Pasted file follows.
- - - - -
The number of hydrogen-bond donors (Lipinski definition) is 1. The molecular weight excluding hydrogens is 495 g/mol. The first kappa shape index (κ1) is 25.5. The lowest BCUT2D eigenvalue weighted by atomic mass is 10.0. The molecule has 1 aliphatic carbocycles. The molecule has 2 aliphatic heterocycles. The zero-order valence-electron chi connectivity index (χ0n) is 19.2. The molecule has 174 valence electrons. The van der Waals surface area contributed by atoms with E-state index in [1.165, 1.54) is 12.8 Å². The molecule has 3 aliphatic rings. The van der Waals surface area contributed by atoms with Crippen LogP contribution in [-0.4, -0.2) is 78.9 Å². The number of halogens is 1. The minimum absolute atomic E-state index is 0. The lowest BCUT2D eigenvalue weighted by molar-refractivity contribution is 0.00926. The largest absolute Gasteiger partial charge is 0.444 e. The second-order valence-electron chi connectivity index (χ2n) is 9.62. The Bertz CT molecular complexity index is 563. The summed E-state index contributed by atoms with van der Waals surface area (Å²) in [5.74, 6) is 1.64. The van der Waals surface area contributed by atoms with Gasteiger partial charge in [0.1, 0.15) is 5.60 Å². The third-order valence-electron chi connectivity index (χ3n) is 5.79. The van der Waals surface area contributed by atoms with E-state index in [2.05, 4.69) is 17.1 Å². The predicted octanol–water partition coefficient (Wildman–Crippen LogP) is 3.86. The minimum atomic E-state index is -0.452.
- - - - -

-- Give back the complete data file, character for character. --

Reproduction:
The number of hydrogen-bond donors (Lipinski definition) is 1. The molecular weight excluding hydrogens is 495 g/mol. The first kappa shape index (κ1) is 25.5. The lowest BCUT2D eigenvalue weighted by atomic mass is 10.0. The molecule has 1 aliphatic carbocycles. The molecule has 2 aliphatic heterocycles. The zero-order valence-electron chi connectivity index (χ0n) is 19.2. The molecule has 174 valence electrons. The van der Waals surface area contributed by atoms with E-state index in [1.165, 1.54) is 12.8 Å². The molecule has 3 aliphatic rings. The van der Waals surface area contributed by atoms with Crippen LogP contribution in [-0.4, -0.2) is 78.9 Å². The number of halogens is 1. The minimum absolute atomic E-state index is 0. The lowest BCUT2D eigenvalue weighted by molar-refractivity contribution is 0.00926. The largest absolute Gasteiger partial charge is 0.444 e. The second-order valence-electron chi connectivity index (χ2n) is 9.62. The Bertz CT molecular complexity index is 563. The summed E-state index contributed by atoms with van der Waals surface area (Å²) in [5.74, 6) is 1.64. The van der Waals surface area contributed by atoms with Gasteiger partial charge in [0.1, 0.15) is 5.60 Å². The third-order valence-electron chi connectivity index (χ3n) is 5.79. The van der Waals surface area contributed by atoms with E-state index in [2.05, 4.69) is 17.1 Å². The predicted octanol–water partition coefficient (Wildman–Crippen LogP) is 3.86. The minimum atomic E-state index is -0.452.